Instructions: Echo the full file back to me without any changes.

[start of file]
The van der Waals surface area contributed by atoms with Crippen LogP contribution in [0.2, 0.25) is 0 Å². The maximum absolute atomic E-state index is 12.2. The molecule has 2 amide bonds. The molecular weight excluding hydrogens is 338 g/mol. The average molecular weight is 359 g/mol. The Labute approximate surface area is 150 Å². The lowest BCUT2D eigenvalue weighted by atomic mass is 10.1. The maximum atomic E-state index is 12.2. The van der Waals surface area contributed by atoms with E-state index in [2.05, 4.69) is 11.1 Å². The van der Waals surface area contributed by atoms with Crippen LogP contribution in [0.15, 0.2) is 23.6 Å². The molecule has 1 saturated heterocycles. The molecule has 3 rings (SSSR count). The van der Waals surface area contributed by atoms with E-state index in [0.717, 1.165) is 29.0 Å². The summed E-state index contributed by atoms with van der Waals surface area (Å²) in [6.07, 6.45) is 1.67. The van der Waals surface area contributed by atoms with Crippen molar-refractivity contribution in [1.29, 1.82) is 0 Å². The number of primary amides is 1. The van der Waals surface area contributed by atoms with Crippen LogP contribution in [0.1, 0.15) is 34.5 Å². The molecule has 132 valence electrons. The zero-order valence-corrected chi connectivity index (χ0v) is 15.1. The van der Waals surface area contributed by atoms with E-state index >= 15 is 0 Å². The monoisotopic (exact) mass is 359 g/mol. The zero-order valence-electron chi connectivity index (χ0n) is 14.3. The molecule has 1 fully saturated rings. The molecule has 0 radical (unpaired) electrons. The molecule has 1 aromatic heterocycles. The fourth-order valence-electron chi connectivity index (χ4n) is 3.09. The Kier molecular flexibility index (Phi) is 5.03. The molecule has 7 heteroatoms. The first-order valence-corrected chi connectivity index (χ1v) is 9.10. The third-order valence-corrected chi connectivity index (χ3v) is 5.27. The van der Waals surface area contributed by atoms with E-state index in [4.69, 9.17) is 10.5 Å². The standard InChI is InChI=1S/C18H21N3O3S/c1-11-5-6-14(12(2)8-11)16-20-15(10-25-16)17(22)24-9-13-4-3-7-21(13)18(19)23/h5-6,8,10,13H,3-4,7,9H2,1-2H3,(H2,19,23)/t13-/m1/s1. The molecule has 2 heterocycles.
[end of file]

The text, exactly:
The van der Waals surface area contributed by atoms with Crippen LogP contribution in [0.2, 0.25) is 0 Å². The maximum absolute atomic E-state index is 12.2. The molecule has 2 amide bonds. The molecular weight excluding hydrogens is 338 g/mol. The average molecular weight is 359 g/mol. The Labute approximate surface area is 150 Å². The lowest BCUT2D eigenvalue weighted by atomic mass is 10.1. The maximum atomic E-state index is 12.2. The van der Waals surface area contributed by atoms with E-state index in [2.05, 4.69) is 11.1 Å². The van der Waals surface area contributed by atoms with Crippen LogP contribution in [0.15, 0.2) is 23.6 Å². The molecule has 1 saturated heterocycles. The molecule has 3 rings (SSSR count). The van der Waals surface area contributed by atoms with E-state index in [0.717, 1.165) is 29.0 Å². The summed E-state index contributed by atoms with van der Waals surface area (Å²) in [6.07, 6.45) is 1.67. The van der Waals surface area contributed by atoms with Crippen molar-refractivity contribution in [1.29, 1.82) is 0 Å². The number of primary amides is 1. The van der Waals surface area contributed by atoms with Crippen LogP contribution in [0.1, 0.15) is 34.5 Å². The molecule has 132 valence electrons. The zero-order valence-corrected chi connectivity index (χ0v) is 15.1. The van der Waals surface area contributed by atoms with E-state index >= 15 is 0 Å². The monoisotopic (exact) mass is 359 g/mol. The zero-order valence-electron chi connectivity index (χ0n) is 14.3. The molecule has 1 fully saturated rings. The molecule has 0 radical (unpaired) electrons. The molecule has 1 aromatic heterocycles. The fourth-order valence-electron chi connectivity index (χ4n) is 3.09. The Kier molecular flexibility index (Phi) is 5.03. The molecule has 7 heteroatoms. The first-order valence-corrected chi connectivity index (χ1v) is 9.10. The third-order valence-corrected chi connectivity index (χ3v) is 5.27. The van der Waals surface area contributed by atoms with E-state index in [4.69, 9.17) is 10.5 Å². The standard InChI is InChI=1S/C18H21N3O3S/c1-11-5-6-14(12(2)8-11)16-20-15(10-25-16)17(22)24-9-13-4-3-7-21(13)18(19)23/h5-6,8,10,13H,3-4,7,9H2,1-2H3,(H2,19,23)/t13-/m1/s1. The molecule has 2 heterocycles.